• Josh Reynolds main competition outside will be #109 pick Dez Fitzpatrick (Louisville), a sure-handed receiver who can make plays downfield. Tennessee gave Carolina a fifth and seventh to move up from #126, the second time the Panthers traded down and then traded down again
  • The Lions finally got a receiver on day three at #112 when they took Amon-Ra St. Brown (USC) who should be an instant starter at slot and possibly lead the receivers in receptions as a rookie
  • The Bucs got a lightning fast playmaker at the end of the fourth when they took Jaelon Darden (North Texas) at #129. He’ll basically be in a redshirt year behind the Bucs deep wide receiver group, but is worth watching down the line
  • The Ravens added a second wide receiver to help Lamar Jackson when they took Tylan Wallace (Oklahoma State) at #131. Wallace can win in the air and help rein in Lamar Jackson’s spotty accuracy when passing outside the numbers downfield. He and #27 pick Rashod Bateman could be big upgrade for Jackson even though we won’t value them highly in fantasy leagues
  • Minnesota added Ihmir Smith-Marsette (Iowa) to a wide receiver room that doesn’t have much after Justin Jefferson and Adam Thielen. He has gamebreaking speed and can contribute as a return man while he develops as a receiver, which alone makes him worth the #157 pick
  • The Cowboys don’t have any need at wide receiver, but that doesn’t mean that #179 pick Simi Fehoko (Stanford) was a waste. He has great speed and size, but still needs to develop route running ability, which he can do behind the best trio at the position in the league
  • Watch out for Cornell Powell (Clemson), the 181st pick who landed with the Chiefs. They don’t have an entrenched #2 receiver after Sammy Watkins left in free agency and Powell might have been overshadowed at Clemson even though he’s a skilled bully when the ball is in the air
  • If and when the Falcons do trade Julio Jones, track the development of pick #187 Frank Darby (Arizona State), who can be a downfield threat with good game at the catch point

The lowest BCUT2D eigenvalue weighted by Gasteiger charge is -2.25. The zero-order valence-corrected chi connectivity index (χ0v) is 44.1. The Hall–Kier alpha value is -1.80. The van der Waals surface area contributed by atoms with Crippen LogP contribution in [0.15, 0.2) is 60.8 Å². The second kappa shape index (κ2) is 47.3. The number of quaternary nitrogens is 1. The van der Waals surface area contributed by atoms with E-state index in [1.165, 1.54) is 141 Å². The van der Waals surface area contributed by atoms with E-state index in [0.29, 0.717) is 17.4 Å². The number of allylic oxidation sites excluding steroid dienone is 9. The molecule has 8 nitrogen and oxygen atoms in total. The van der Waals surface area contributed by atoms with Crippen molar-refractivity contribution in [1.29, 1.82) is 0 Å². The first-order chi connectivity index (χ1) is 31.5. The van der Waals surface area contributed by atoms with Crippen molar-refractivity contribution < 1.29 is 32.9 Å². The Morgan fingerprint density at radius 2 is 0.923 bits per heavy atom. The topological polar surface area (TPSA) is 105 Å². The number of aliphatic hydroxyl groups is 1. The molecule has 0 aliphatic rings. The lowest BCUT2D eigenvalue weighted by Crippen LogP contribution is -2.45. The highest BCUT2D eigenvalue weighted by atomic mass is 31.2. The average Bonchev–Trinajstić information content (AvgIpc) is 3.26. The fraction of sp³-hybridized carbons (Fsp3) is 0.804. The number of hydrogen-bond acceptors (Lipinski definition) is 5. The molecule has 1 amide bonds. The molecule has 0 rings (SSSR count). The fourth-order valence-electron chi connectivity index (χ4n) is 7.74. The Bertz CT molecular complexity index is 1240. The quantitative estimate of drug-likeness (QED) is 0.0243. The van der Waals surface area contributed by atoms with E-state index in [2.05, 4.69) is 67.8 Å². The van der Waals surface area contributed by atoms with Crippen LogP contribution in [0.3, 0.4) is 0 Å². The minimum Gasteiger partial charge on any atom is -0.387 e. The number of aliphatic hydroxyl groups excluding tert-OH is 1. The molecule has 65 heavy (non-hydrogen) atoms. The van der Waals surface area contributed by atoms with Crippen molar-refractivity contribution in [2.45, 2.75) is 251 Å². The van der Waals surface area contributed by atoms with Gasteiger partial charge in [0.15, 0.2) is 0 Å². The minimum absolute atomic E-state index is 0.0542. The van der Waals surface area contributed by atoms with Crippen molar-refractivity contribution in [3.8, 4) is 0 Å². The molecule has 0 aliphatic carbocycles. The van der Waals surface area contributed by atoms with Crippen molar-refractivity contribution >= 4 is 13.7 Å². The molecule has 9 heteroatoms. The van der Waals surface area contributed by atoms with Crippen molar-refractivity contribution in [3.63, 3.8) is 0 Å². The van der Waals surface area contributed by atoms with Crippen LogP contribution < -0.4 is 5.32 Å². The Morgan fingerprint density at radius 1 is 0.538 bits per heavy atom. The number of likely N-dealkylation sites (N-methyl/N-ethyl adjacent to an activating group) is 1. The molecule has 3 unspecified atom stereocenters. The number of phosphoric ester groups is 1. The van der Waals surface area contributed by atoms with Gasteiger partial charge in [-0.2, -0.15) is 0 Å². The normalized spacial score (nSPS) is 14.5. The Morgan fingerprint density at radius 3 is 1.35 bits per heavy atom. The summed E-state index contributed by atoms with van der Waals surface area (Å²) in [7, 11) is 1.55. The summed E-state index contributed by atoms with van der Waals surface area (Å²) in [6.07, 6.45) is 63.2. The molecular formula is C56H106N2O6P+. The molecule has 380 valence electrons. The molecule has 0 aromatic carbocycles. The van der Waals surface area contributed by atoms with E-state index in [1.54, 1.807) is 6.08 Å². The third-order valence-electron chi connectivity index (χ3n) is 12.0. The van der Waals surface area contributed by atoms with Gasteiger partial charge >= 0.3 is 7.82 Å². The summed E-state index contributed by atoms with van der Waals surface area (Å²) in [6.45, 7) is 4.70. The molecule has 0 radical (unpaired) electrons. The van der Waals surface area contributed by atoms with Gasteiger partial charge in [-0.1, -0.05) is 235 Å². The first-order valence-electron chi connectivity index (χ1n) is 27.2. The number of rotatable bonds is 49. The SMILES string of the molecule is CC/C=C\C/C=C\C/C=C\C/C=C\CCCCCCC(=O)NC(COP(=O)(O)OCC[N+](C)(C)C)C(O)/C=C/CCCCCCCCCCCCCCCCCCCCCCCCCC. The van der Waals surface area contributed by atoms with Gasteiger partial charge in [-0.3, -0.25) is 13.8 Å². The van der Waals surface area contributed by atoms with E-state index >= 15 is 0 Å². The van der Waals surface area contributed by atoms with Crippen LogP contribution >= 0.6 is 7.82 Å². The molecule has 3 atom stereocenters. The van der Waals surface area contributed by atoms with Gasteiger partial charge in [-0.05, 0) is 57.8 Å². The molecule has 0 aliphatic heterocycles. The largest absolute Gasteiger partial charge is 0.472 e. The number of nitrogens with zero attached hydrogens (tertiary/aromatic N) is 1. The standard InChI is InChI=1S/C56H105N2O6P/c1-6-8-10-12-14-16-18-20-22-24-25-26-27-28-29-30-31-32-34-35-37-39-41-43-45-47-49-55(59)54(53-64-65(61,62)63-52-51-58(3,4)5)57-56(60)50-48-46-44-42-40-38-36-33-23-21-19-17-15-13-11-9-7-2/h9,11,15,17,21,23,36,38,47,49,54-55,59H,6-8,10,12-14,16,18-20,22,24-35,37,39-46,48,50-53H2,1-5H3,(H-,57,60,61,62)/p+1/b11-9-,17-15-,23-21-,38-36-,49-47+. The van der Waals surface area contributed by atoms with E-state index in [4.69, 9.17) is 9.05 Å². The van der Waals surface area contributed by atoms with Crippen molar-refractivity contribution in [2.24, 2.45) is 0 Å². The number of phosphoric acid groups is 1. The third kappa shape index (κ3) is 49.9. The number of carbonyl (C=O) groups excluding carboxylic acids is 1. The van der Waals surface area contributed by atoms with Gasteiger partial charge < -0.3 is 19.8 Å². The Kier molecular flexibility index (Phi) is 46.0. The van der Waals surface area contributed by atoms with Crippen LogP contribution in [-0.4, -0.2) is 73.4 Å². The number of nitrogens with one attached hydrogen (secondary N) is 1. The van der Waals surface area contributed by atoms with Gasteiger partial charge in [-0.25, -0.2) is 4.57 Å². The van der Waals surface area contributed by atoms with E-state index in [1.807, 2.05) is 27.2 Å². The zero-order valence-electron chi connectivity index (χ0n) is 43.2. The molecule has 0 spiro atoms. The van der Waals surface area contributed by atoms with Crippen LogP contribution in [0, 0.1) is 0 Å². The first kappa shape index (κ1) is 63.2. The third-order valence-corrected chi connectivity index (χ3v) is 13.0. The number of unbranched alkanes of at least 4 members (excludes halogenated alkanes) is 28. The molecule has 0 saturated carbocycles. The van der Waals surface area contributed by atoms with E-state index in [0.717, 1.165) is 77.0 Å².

• The Jaguars took one of the highest ceiling receivers outside of the first round at #209 when they got Jalen Camp (Georgia Tech). He has size and speed like so many other Georgia Tech receivers in the past and his special teams play could win him a roster spot
  • Seth Williams (Auburn) has the size, speed, and game in the air to be a starting NFL wide receiver, and a good one. Inconsistency and lack of polish caused him to fall to pick #219 and the already stacked at wide receiver Denver Broncos
  • The Bears haven’t moved Anthony Miller yet, but if they do, watch out for #221 Dazz Newsome (North Carolina), who has natural playmaking ability as a slot receiver and return man
  • The Colts got small school stud Mike Strachan (Charleston) at pick #229, who has a high ceiling if his game can translate

Tight End

  • The Steelers got a Heath Miller type at #55 in Pat Freiermuth (Penn State), who some had as a fringe first round pick. He should be the team’s long term #1 at the position with his good all-around game, but he won’t be a weapon in the passing game
  • The Dolphins took Hunter Long (Boston College) at #81. He’s as dependable as Mike Gesicki is athletic and should improve two tight end sets for Miami
  • The Panthers added a great blocking tight end at #83 who could develop into a functional receiver. Tommy Tremble (Notre Dame) has a clear path to a long term starting job with only Dan Arnold and Ian Thomas in his way
  • The Chargers must see Tre’ McKitty (Florida State) as a possible starter after they took him at #97. He has the athleticism, power, and receiving ability to be a three-down player if he hits
  • Kylen Granson (SMU) landed in a good spot with the Colts when they took him at #127. He’s a pure receiving move tight end in an offense that loves to use the position in the passing game
  • The Texans have spent a lot of picks at tight end in recent years, with very little to show for them. They hope Brevin Jordan (Miami-Fl) can return more for the #147 pick than recent third rounders Kahale Warring and Jordan Akins. Jordan is a receiving tight end who has speed and good ball skills that many people had rated as a third-round pick